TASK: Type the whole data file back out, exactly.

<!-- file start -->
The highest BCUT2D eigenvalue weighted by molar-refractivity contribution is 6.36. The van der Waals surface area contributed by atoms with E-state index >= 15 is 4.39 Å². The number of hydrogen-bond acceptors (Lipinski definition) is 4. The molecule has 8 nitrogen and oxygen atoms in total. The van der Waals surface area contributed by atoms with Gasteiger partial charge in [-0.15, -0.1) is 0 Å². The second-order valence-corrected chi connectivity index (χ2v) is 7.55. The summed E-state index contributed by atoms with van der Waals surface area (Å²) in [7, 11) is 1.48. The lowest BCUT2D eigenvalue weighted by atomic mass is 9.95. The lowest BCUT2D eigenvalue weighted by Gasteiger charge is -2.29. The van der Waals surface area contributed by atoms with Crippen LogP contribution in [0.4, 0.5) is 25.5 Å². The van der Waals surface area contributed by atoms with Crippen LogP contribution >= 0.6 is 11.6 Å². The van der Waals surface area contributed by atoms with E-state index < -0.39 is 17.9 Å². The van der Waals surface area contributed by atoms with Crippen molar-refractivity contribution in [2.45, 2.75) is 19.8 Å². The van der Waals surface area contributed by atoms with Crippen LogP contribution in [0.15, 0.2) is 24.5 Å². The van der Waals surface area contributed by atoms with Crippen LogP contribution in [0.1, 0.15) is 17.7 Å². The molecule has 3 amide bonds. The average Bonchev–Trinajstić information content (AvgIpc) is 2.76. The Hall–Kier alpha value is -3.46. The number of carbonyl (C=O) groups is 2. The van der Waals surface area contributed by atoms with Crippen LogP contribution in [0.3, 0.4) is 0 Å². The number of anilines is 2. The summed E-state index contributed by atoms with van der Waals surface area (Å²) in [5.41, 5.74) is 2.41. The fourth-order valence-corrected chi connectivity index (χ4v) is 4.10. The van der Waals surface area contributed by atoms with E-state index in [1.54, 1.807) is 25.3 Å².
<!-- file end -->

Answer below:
The highest BCUT2D eigenvalue weighted by molar-refractivity contribution is 6.36. The van der Waals surface area contributed by atoms with E-state index >= 15 is 4.39 Å². The number of hydrogen-bond acceptors (Lipinski definition) is 4. The molecule has 8 nitrogen and oxygen atoms in total. The van der Waals surface area contributed by atoms with Gasteiger partial charge in [-0.15, -0.1) is 0 Å². The second-order valence-corrected chi connectivity index (χ2v) is 7.55. The summed E-state index contributed by atoms with van der Waals surface area (Å²) in [7, 11) is 1.48. The lowest BCUT2D eigenvalue weighted by atomic mass is 9.95. The lowest BCUT2D eigenvalue weighted by Gasteiger charge is -2.29. The van der Waals surface area contributed by atoms with Crippen LogP contribution in [0.4, 0.5) is 25.5 Å². The van der Waals surface area contributed by atoms with Crippen LogP contribution >= 0.6 is 11.6 Å². The van der Waals surface area contributed by atoms with E-state index < -0.39 is 17.9 Å². The van der Waals surface area contributed by atoms with Crippen molar-refractivity contribution in [2.45, 2.75) is 19.8 Å². The van der Waals surface area contributed by atoms with Crippen LogP contribution in [0.15, 0.2) is 24.5 Å². The van der Waals surface area contributed by atoms with Crippen LogP contribution in [0.1, 0.15) is 17.7 Å². The molecule has 3 amide bonds. The average Bonchev–Trinajstić information content (AvgIpc) is 2.76. The Hall–Kier alpha value is -3.46. The number of carbonyl (C=O) groups is 2. The van der Waals surface area contributed by atoms with Crippen LogP contribution in [0.3, 0.4) is 0 Å². The number of anilines is 2. The summed E-state index contributed by atoms with van der Waals surface area (Å²) in [5.41, 5.74) is 2.41. The fourth-order valence-corrected chi connectivity index (χ4v) is 4.10. The van der Waals surface area contributed by atoms with E-state index in [1.54, 1.807) is 25.3 Å².